The “Good Life” Sans Sacrifice Can’t Continue

It was one of those proposals that had political “win-win” written all over it.

Hillsborough County Commissioner Ronda Storms had called for a 90-day waiver on the gas tax – 7 cents per gallon – charged by the county. Who’s against pump-price relief in the age of rapidly ratcheting gas prices? And if it doesn’t happen, well, you can only look good trying.

Turns out there are some legal and legislative hurdles that preclude immediate action. It also means the county would be out more than $30 million in revenue annually.

Maybe even more to the point, however, a waived local-option gas tax would send yet another counterproductive, post-1973 Energy Crisis message. To wit: We should be able to ad hoc our way through another energy squeeze borne of finite oil supplies, politically unstable sources and – to thicken the plot – the ever-increasing demand resulting from India and China’s commitments to globalization and industrialization.

Recall that more than a quarter century ago President Jimmy Carter tried to rally Americans to the need – indeed, patriotic duty – of conserving energy. He called it the “moral equivalent of war.” Partisan politicians and an ad hominem-enamored media roundly ridiculed the phrase and caustically converted it into the feckless acronym: “MEOW.”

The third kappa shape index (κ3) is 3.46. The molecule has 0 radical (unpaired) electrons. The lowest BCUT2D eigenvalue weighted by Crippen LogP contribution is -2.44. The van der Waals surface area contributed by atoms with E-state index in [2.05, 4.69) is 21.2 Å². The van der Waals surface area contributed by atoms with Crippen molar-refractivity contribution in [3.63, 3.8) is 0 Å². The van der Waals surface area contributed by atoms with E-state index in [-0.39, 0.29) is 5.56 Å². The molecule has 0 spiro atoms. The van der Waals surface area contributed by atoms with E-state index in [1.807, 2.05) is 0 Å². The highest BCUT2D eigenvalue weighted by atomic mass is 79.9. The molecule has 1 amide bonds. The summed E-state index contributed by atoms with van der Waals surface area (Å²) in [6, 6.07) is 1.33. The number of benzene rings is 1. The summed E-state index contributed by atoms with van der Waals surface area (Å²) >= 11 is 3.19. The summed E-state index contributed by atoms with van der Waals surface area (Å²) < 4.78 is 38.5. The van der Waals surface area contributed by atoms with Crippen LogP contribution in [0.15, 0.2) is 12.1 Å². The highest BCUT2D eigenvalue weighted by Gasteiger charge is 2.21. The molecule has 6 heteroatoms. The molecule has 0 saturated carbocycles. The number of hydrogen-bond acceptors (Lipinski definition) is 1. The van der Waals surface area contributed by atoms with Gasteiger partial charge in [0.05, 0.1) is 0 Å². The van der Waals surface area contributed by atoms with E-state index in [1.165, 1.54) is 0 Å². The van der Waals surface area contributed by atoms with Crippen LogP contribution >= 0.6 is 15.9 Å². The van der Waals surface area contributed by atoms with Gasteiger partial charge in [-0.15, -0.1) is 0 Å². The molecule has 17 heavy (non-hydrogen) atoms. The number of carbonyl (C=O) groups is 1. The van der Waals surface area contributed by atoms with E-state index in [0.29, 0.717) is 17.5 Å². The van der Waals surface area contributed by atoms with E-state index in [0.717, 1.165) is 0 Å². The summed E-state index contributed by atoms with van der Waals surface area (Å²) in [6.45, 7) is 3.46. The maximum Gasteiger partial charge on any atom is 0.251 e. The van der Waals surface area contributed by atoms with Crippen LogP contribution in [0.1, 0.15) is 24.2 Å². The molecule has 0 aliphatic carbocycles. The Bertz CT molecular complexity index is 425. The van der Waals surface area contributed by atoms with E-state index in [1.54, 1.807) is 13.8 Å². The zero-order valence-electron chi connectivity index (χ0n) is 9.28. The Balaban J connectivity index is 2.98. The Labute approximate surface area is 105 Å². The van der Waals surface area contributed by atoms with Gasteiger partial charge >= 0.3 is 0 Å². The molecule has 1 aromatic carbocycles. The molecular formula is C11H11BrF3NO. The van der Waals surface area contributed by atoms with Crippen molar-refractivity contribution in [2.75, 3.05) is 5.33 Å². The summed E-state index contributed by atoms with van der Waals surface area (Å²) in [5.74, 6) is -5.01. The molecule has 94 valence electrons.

And the Manhattan Project of energy, of course, never happened. Neither did an effective equating of energy saving with logic, patriotism, economic self-interest or national security.

What did happen is that we borrowed more time – at usurious rates.

Time, as it turns out, to tinker with wind mills, ponder drilling where it previously had been off-limits, build a few butt-ugly hybrid vehicles, downsize a Hummer model and subsidize the likes of (ethanol-producing) Archer Daniels Midland. But no post-MEOW politician wanted to be the one to dare ask the citizenry to take one for Team America. That quaint concept went out with victory gardens, ration cards and the “Greatest Generation.”

But now, more than ever, we need that societal, common-good compass. The one that reminds us that Americans’ birthright is democracy — not the “good life” absent any sacrifice. Frankly, a hike in gas taxes, to encourage conservation, actually makes more sense than a waiver — but is tantamount to political suicide for any advocate.

America was forged out of a crucible where freedom had to be fought for and died for. Now this country is in – and make no mistake about it – a civilizational war. Why would we think we can possibly win it without some sacrifice from all our stakeholders? Anyone for asking “what you can do for your country”?

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